Apr 20, 2022 - News

Dallas' Southern Gateway Park could stitch Oak Cliff back together

A rendering of a nice looking deck park
A rendering of the forthcoming Southern Gateway Park. Illustration courtesy of HKS

Three Dallas mayors say a deck park built over Interstate 35E can stitch Oak Cliff back together, including the remnants of one of the country’s only remaining intact Freedman’s Towns.

Driving the news: Current Mayor Eric Johnson and former mayors Mike Rawlings and Ron Kirk gathered Tuesday at City Hall to celebrate reaching 75% of the funding goal to build the first half of Southern Gateway Park.

  • The park will span the highway between Ewing and Marsalis avenues near the Dallas Zoo.

Why it matters: That section of the interstate severed southern Dallas when it opened in the 1960s and gutted a historically Black community.

  • The mayors each echoed "Field of Dreams," saying if the park is built, the opportunities will come.

Between the lines: Southern Dallas houses 60% of the city’s population but accounts for only 10% of the city’s property value, according to an analysis of the region by economist J.H. Cullum Clark.

  • The neighborhood, part of Oak Cliff, is predominantly Black and Hispanic.

Details: The 5-acre park, which is designed by HKS Architects, will be completed in two stages and will be similar to the popular Klyde Warren Park over Central Expressway.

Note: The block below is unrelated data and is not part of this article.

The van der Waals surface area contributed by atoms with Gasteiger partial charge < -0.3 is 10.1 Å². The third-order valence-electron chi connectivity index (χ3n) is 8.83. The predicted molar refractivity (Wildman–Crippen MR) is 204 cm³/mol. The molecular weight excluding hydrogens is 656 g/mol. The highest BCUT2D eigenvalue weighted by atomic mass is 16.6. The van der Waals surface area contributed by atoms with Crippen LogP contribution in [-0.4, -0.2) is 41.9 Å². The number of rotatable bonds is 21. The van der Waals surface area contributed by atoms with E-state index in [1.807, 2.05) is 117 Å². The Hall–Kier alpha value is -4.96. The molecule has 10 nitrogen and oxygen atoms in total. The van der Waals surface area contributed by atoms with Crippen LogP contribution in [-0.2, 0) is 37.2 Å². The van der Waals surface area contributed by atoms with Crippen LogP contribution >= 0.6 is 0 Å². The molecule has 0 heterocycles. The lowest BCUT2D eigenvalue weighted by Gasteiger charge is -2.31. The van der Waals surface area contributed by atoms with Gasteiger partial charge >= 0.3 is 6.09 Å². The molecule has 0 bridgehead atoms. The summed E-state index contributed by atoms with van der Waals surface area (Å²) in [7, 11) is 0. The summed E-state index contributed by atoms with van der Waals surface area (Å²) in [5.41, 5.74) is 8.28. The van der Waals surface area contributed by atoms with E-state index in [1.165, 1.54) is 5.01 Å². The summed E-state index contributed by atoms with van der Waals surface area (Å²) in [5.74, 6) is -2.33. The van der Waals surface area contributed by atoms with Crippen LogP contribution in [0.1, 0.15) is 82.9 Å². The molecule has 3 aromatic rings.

• Southern Gateway Park will include fountains, parking for food trucks and pavilions.

By the numbers: The first phase of the project has $62 million of the $82 million needed for completion through a public-private partnership, which includes the Texas Department of Transportation.

  • $7 million comes from the city’s 2017 bond program.
  • $40 million comes from North Central Texas Council of Governments.
  • $35 million will come from private donations to the Southern Gateway Public Green Foundation, which still needs to raise $20 million dollars.

What they’re saying: Rawlings urged more donors to give money toward the effort and start raising funds for the second phase of the project, which he called a "big opportunity" for southern Dallas.

  • "This is our opportunity to put a stake in the ground, to put a front yard on the city of Dallas as you’re driving from Austin," he said.

What’s next: The first half of the park is slated to open in 2024.

  • The second phase is expected to cost $90 million, the bulk of which could come from federal infrastructure dollars.
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